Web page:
Thar She Blows!

Or she would, if she was in the window.  Gentle reader, meet my Moby Dick:

My old, much smaller, unit on the left was complaining audibly last summer.  Who could blame it?  The demand to cool 1,000 sf of studio/living space when you are only built with the ability to cool a couple hundred square feet is unreasonable.  Even so, ‘lil Chilly performed beyond his capacity for many a year and now it is time to send him to the Big Chill in the sky. When it came time to replace him I decided I was not going to mess around.  I searched until I found the biggest unit that would still fit in my teeny, tiny window (does anyone else think it’s silly that in a 150 sf wall of windows only two, two-and-a-half sf windows open?).  I was delighted when I found the big mama above.  12,500 BTU’s and the capacity to cool 675 sf and it just fits width-wise.  She was perfect.  Almost.

When we hauled her into position last Saturday we discovered that the metal “foot” on the bottom of the unit – the one that is meant to fit into the window frame – was an eighth of an inch too wide.  As you can imagine, there was much cursing.  Not wanting to return her for a smaller (and much less powerful) unit we considered our options.

  1. Remove the bottom foot (it is attached to the body of the unit with screws) and have a metal worker fabricate a similar, but smaller piece that will fit into the window frame.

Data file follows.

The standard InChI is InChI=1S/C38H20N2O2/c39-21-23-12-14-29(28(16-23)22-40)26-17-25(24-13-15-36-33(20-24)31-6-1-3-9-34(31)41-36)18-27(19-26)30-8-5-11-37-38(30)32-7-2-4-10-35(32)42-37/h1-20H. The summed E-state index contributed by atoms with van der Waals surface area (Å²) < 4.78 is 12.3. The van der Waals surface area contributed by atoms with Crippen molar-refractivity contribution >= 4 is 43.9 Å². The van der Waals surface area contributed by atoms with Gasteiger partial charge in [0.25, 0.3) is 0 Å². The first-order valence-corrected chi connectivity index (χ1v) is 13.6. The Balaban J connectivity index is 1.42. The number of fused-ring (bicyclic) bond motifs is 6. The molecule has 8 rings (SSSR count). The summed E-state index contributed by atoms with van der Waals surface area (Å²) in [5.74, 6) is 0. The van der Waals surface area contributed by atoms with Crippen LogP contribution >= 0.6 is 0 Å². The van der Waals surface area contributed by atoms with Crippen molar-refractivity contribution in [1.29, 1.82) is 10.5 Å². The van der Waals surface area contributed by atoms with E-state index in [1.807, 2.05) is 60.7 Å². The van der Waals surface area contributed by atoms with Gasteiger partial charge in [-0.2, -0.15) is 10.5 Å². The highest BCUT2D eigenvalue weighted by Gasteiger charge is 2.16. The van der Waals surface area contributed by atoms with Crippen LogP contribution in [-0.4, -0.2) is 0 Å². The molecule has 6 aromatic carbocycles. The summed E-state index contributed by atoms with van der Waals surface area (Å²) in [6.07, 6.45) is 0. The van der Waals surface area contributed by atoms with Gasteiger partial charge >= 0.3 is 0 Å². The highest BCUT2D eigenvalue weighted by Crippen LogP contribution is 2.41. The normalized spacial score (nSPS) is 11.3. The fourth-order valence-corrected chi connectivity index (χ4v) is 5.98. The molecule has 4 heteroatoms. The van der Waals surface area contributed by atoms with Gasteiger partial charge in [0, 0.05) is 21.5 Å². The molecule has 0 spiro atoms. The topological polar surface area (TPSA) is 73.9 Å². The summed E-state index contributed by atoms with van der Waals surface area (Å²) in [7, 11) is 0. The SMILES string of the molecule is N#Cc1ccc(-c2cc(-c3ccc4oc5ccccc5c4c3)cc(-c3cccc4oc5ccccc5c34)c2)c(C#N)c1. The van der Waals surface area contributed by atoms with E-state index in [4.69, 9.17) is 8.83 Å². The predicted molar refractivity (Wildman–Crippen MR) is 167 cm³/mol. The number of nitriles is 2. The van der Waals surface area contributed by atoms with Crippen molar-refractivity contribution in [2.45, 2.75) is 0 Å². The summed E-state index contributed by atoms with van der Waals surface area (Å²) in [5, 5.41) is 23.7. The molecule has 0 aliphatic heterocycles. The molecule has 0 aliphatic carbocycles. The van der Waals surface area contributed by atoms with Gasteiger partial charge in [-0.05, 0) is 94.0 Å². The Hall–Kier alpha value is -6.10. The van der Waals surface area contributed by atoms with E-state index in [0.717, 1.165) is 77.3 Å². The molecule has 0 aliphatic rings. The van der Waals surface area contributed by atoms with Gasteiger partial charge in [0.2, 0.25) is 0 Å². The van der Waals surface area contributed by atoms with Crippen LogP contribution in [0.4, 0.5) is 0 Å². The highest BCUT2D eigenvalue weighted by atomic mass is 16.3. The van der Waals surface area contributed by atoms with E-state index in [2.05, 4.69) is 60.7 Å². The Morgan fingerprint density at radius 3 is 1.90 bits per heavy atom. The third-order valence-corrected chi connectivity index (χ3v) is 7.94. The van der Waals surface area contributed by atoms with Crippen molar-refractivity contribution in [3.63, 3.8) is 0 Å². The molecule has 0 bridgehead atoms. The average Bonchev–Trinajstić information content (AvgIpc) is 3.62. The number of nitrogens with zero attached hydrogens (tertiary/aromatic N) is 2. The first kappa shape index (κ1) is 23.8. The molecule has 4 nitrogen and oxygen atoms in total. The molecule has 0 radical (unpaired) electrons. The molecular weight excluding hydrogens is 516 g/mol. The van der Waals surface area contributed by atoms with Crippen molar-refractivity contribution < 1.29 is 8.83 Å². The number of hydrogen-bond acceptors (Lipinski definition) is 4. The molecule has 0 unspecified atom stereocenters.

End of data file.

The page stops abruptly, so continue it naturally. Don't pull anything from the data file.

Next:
2. Remove the bottom foot and build our own replacement foot out of prefab aluminum pieces from Home Depot.
  3. Leave the bottom foot on and construct a “new”, slightly wider window frame on top of the existing one.

Option one had some cons: how much would a custom foot cost and how long would it take to get it done (the job itself would take mere minutes, but we are still waiting for quotes from three companies for steel railings and it’s coming up on a year now…honestly.  They are too busy doing big jobs to monkey with piddly diddly requests).

Option two was cost effective at around $50.00 but caused some anxiety: if we removed the foot, would we be able to add the new one on without stripping the screw holes?  Would it be as strong?

In the end we decided to go with option three.  We can use the old shelf I had built into the window frame to support the previous unit and with a few modifications we can have an effective, no-cost solution without compromising proper installation or the integrity of the air conditioner.  Barring any unforeseen difficulties, the “whale” should be harpooned by tomorrow’s end!

Call me Ishmael.

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